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Hey, let's compare this to everything else - 90%

Mr Ferocious, March 17th, 2012

Having recently seen Cannibal Corpse live (and not died), you might be tempted to claim that I'm biased to the first death metal band I ever did hear (and survived). And you'd be right. I was that guy who ran to HMV before school to buy this album and collecting some points on my PureHMV card. But that doesn't stop this album being amazing. For one thing, Rob Barrett wrote more than one song this time around. That's right, he contributed both music and lyrics to 2 songs and wrote the music to a third with lyrics penned by Paul with the unspellable last name. Why is this a good thing? Because I like his songs, that's why.

Corpsegrinder doesn't actually do one of his trademark long-assed screams on this album. Not one. Oh sure, he holds a couple of words for a few seconds but don't expect another 'Priests of Sodom'. He stays pretty much in his raspy midrange for the duration, which is just about comprehendable without lyrics, expect when he ingests some speed and powers through the lyrics, which are pretty much standard Corpse gore lyrics. There are a few examples of catchy vocal hooks and memorable lines, such as 'Torn Through' and 'As Deep as the Knife Will Go.' George also layers the vocals Glen Benton-style on 'Crucifier Avenger' and 'Rabid' for a demonic assualt, which are very enjoyable.

Alex Webster has always been a brilliant bassist. Any first-time listener of 'Hammer Smashed Face' will be forced to change their underwear everytime they rave to you, the hardened fan, of that bass interlude. And Alex also sticks another one of his unaided crawly basslines on 'The Strangulation Chair,' which he wrote himself. A case of ego-stroking? At any rate, the bass has an undeniable presence on the album, as with most of CC's output. The bass has a clear pop when it plays by itself, but is the sonic anchor when the guitars are on the go.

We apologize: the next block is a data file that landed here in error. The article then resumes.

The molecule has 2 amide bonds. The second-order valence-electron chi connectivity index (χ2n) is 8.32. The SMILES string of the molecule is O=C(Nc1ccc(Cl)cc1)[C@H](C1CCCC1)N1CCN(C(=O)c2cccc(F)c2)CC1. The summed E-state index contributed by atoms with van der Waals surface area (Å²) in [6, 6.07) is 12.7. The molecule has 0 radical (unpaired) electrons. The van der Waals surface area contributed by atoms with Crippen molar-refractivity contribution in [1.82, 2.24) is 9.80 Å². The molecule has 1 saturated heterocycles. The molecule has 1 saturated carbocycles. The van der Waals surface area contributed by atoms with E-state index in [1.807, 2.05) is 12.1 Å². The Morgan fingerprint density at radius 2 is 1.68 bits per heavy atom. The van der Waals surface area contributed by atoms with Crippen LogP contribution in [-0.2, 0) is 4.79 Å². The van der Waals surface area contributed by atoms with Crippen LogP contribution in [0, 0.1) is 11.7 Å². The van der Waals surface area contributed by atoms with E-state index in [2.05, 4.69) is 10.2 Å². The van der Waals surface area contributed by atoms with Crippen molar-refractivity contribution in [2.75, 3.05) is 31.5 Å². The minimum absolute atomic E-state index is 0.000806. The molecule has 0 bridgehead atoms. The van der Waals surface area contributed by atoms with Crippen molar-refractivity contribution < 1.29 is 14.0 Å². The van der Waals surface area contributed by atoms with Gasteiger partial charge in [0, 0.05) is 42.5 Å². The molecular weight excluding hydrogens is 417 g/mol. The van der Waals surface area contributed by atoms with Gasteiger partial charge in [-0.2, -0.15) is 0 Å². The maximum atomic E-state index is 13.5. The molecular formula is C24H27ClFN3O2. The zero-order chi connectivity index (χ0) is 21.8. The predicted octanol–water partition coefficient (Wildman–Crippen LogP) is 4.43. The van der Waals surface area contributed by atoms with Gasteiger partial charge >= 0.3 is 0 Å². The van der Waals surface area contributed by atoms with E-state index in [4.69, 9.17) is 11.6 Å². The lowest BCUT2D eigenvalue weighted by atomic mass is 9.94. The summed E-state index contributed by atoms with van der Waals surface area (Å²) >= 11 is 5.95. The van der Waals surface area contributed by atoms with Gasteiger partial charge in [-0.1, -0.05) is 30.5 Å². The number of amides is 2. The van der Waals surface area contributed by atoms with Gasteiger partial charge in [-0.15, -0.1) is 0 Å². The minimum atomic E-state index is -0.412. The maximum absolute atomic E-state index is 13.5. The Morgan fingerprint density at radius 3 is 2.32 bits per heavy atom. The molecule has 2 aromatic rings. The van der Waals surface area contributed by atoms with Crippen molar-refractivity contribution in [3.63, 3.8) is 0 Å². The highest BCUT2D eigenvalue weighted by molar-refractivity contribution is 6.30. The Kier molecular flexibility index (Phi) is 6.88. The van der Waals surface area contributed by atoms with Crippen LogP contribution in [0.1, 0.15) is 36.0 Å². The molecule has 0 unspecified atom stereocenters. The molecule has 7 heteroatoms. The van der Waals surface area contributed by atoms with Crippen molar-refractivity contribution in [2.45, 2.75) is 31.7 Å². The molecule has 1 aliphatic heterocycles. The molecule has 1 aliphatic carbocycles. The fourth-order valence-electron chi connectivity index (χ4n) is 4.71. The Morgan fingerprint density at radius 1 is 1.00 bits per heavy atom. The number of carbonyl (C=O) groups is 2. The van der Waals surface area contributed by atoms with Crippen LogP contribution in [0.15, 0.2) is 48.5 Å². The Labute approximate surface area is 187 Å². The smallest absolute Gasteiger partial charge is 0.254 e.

The guitars are expertly handled by Rob and Pat, who appear to have access to Satan's endless sack of riffs. There are a lot of thrashy grooves on the album, which play havoc with the neck, as well as the faster, more technical riffing that has become the band's trademark since 'Frantic Disembowlment.' And then there is 'Scourge of Iron.' The intro of the song is deceptively fast before cutting short and a slow chug begins. At this point, you gain the ability to windmill like Corpsegrinder as the guitars continue with the crushing riff. The solos have also become a lot more coherent, although they still retain the chaotic feel that are Cannibal Corpse's calling card. Interestingly, Rob solos a lot more on this album, which are a different style to Pat's more technical approach. There is also another little guitar duel on 'Intestinal Crank,' which doesn't happen often on CC albums. And to round off on examples of some new developments, 'Followed Home Then Killed' features some clean arpeggiated chords in the intro, over the top of heavy chord strikes, which harks back to 'Ecstasy in Decay.'

Ah, the drums. Paul keeps the beat, death metal style. I won't fully address the endless cries of his stubborness to try anything new, because frankly, no one cares. They don't detract from the listening experience. There are some bouncy tom rolls in certain songs that have a happy gallop to it, but for the most part, it is blast beats away, with fills sometimes taking place to stop the song rotting. On 'Scourge of Iron,' there is even a slow snare-bass stomp to keep the song going, which may frighten listeners if they've never heard of rock n roll.

Erik Rutan once again lends his production skills to produce this albunm. Like Cameron Webb did to Motorhead, the sound of 'Torture' is less unique, because it is 'Evisceration Plague Mk 2' in terms of production. Personally, I don't think that is a bad thing because the band sounds as though they will tie you up and pour concrete on you (and you won't survive).

In conclusion, Cannibal Corpse strikes again. I welcome our rotting overlords. I would normally have prepared a witty metaphor to round off this review but I've been too busy surviving.

(I bet you regret that).